House Votes Along Party Lines to Sue Obama

House Votes Along Party Lines to Sue Obama

By Adam O'Neal - July 30, 2014

Voting almost exclusively along party lines, the House authorized a lawsuit against President Obama Wednesday evening over his handling of the Affordable Care Act’s implementation. The tally was 225-201, with five Republicans joining all Democrats in opposing the legislation. 

The lawsuit focuses on Obama’s use of executive action to delay certain coverage mandates and selectively provide waivers from some health care law requirements. The president’s decision to delay the employer coverage mandate, which requires businesses with more than 50 employees to provide health insurance for their workers, plays a central role in the lawsuit. 

The White House and congressional Democrats have accused Republicans of using taxpayer money to play election-year politics, while the GOP has argued that the lawsuit is a check against unprecedented overreach by the administration. 

One of the Republicans to vote against the measure, Walter Jones of North Carolina, complained that the suit would not go far enough in taking on the president. “Why not impeach instead of wasting $1 million to $2 million of the taxpayers' money?” he told The Hill. 

Also opposed from the GOP were Reps. Scott Garrett of New Jersey, Steve Stockman of Texas, Thomas Massie of Kentucky, and Paul Broun of Georgia. 

Rep. Louise Slaughter, the ranking Democratic member of the Rules Committee, said in a speech on the House floor Wednesday afternoon that the lawsuit “is a gimmick.” 

“The majority wants to sue the president for doing his job,” added the New York congresswoman. “This lawsuit will be a monumental waste of time, and energy, and funds. It is a political maneuver timed to peak as Americans go to the polls.” 

Administration Committee Chairwoman Candice Miller, a Michigan Republican, disagreed. She cited Article I of the Constitution in arguing to rein in the president’s power to alter legislation after its enactment into law.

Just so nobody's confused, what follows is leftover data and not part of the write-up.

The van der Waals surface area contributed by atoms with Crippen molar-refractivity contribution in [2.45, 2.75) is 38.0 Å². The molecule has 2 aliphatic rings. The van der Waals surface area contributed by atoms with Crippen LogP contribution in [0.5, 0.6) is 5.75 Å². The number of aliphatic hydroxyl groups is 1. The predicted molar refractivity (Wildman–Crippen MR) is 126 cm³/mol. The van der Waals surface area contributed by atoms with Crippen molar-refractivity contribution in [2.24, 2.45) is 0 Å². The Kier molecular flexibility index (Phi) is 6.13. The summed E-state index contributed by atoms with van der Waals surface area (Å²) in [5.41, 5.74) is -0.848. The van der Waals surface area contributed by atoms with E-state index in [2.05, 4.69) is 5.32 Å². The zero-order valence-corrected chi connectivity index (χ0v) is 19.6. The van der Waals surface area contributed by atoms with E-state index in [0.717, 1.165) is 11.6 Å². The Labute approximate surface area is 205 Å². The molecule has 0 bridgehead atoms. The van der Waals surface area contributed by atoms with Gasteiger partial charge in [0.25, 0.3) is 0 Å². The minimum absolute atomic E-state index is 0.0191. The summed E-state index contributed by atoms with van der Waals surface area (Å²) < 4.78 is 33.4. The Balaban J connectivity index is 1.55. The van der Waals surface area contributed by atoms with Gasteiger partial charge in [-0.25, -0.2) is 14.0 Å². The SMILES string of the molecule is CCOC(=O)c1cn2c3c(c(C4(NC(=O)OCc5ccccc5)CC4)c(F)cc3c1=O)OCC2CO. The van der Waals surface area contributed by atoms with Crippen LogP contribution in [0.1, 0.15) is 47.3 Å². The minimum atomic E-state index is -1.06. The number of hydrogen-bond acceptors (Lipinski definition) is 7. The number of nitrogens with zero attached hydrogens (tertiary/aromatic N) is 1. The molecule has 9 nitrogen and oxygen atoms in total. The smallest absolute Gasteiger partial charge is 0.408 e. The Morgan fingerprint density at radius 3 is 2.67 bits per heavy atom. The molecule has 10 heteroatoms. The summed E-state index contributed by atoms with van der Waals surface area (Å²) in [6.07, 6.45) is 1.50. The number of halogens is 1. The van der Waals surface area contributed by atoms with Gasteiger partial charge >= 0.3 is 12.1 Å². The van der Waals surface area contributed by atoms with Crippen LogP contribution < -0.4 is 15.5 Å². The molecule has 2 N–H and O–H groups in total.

“Nowhere is the president given the authority to re-write the law on his own,” she said, adding, “That type of action amounts to tyranny.” 

The White House has aggressively pushed back against the lawsuit, casting doubt on whether the House has standing in the case. White House Press Secretary Josh Earnest previously described the legal action as “nothing more than a taxpayer-funded political stunt.” 

“And it certainly doesn't reflect the priorities that so many Americans across the country would like to see their elected leaders in Washington focused on,” Earnest said last month. 

Speaker John Boehner, who initiated the lawsuit, wrote in a June memo to his GOP colleagues, “We elected a president, Americans note; we didn’t elect a monarch or king.” 

The Rules Committee voted 7-4, along party lines, to advance the legislation last week. The House debate proved unusually contentious, even for the historically polarized Congress. 

“This lawsuit is ‘frivolous’ on steroids,” argued Rep. Alcee Hastings, a Florida Democrat.

Meanwhile, Rep. Virginia Foxx, a North Carolina Republican, asserted that the bill “is to preserve this country, the separation of powers, and the rule of law.”

Minutes after the House vote, White House adviser Dan Pfeiffer announced that Obama on Thursday will take another step without Congress "to crack down on federal contractors who put workers' safety and hard-earned pay at risk."

In his message to those on the White House email list, Pfeiffer asked recipients to leave their contact information at a “doing his job” website if they support the president in his clash with the House over the use of executive power. 

Adam O'Neal is a political reporter for RealClearPolitics. He can be reached at Follow him on Twitter @RealClearAdam.

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